Ukraine wants its population to return, but first it needs to repair its windows

The town of Shevchenkove wants to get its inhabitants back. However, there is a major obstacle: many of its buildings no longer have glass in the windows. From the first days of the war until November last year, when Ukrainian forces managed to push Russian soldiers back across the Dnieper River, Shevchenkove and its surrounding villages, located in the southern Ukrainian region of Kherson, were on the front lines. of the clashes.

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They took the mayor prisoner and its terrified inhabitants were bombarded every hour. Many fled. Then the Russians withdrew. Although the danger of missile attacks persisted, many wanted to return to their homes.

Now the area has 11,000 inhabitants, 5,000 fewer than in peacetime. In Shevchenkove, which before the war had 3,200 inhabitants, now 2,200 people live. For Oleg Pylypenko, the 37-year-old mayor, who was freed in a prisoner exchange, this figure is not enough. He wants everyone to come back. However, to do so it would have to overcome a clear obstacle: glass, or rather the lack of it.

The locals want to rebuild their lives and their homes, but it will take time, and to do that you need to have returned to the village. The largest buildings in Shevchenkove, including a former orphanage with two residences, could accommodate returnees in the medium term, but they no longer have windows and, even if they did, they would probably soon be destroyed again.

A repetitive process

Although the sun is warm these days, the Ukrainian winter is usually harsh and cold, and Russia is likely to attack the electricity supply again.

The problem spreads throughout the country. If you drive through almost any city, town or village in the east or south, the abundance of windows without glass is striking. They break even if the explosion occurs at a considerable distance. An untold number of windows have been broken. If they are repaired, in many cases they will break again.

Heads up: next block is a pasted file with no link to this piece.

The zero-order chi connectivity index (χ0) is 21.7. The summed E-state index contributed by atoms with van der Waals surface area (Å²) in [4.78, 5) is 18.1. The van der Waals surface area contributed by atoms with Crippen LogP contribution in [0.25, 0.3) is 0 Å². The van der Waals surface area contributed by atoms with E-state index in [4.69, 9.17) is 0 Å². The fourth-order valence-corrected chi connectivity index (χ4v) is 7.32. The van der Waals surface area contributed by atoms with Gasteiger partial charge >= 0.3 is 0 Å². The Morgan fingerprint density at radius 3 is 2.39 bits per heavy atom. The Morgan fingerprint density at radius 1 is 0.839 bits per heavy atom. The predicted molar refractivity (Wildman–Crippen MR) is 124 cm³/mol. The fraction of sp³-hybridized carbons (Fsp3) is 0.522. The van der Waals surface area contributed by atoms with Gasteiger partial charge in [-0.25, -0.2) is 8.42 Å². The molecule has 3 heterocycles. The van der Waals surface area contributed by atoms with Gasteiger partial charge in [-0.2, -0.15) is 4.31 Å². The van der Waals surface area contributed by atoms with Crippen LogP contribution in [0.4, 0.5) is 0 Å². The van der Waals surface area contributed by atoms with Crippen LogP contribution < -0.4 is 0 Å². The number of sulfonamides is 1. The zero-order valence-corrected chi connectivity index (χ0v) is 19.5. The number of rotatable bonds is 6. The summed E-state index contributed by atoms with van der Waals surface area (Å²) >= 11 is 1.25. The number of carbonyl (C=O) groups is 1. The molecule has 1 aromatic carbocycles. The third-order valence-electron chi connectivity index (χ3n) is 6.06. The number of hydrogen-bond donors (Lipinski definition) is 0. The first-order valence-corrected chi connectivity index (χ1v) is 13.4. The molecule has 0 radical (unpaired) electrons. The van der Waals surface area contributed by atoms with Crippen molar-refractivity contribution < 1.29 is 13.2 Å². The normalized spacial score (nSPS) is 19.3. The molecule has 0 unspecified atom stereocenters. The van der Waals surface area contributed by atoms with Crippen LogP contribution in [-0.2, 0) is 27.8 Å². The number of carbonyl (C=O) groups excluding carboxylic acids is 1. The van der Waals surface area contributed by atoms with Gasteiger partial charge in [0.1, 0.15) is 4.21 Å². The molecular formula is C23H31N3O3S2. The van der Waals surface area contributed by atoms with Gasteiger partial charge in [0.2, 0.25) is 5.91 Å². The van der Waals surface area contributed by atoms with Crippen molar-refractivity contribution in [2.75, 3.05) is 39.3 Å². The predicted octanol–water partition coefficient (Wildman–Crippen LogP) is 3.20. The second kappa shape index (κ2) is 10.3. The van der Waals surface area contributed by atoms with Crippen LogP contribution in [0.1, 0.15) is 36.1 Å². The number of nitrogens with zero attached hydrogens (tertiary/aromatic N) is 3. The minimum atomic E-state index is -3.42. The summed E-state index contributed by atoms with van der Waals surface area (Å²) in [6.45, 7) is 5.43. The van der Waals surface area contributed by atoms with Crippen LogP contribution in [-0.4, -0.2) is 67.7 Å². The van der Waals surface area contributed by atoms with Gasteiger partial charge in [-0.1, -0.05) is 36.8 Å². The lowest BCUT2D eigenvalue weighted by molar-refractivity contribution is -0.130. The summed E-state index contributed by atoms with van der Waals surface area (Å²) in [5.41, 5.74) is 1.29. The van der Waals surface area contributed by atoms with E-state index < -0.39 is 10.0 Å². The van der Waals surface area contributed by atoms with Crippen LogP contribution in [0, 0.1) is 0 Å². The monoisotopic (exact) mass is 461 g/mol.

In Shevchenkove, one in three buildings has been destroyed and half have sustained some type of damage. That’s a lot of broken glass.

Poorly equipped

A set of factors, both globally and specific to Ukraine, have made the country’s reconstruction difficult, especially because everything seems to indicate that it will be a repetitive process.

The price of construction materials around the world has skyrocketed as a result of rising energy costs caused by the war. In addition, the earthquake that struck Turkey and Syria has consumed glass supplies in recent months. The truth is that Ukraine was especially ill-prepared to deal with a sudden and repeated breaking of its windows.

Upon the country’s independence after the collapse of the Soviet Union, Ukraine had 10 glass factories. Since then – and conspiracy theories abound – they have been closing one after another. Ukraine had become almost completely dependent on producers in Belarus and Russia, despite having abundant raw materials. Control over the country’s last glassworks, in Lugansk to the east, was lost when Russia launched its full-scale invasion in February last year and occupied the region.

Kostyantyn Saliy, 48, president of the Ukrainian Union of Building Materials Manufacturers, explains that before the war, window manufacturers bought glass for 1.8 euros per square meter and sold it for 2.75 euros , but today they buy it for almost four euros abroad and sell it for between six and seven euros. “Much of the glass that comes to Ukraine, especially from the countries of the former Soviet Union, is of poorer quality, in fact not up to the quality standards of the Soviet Union,” he says.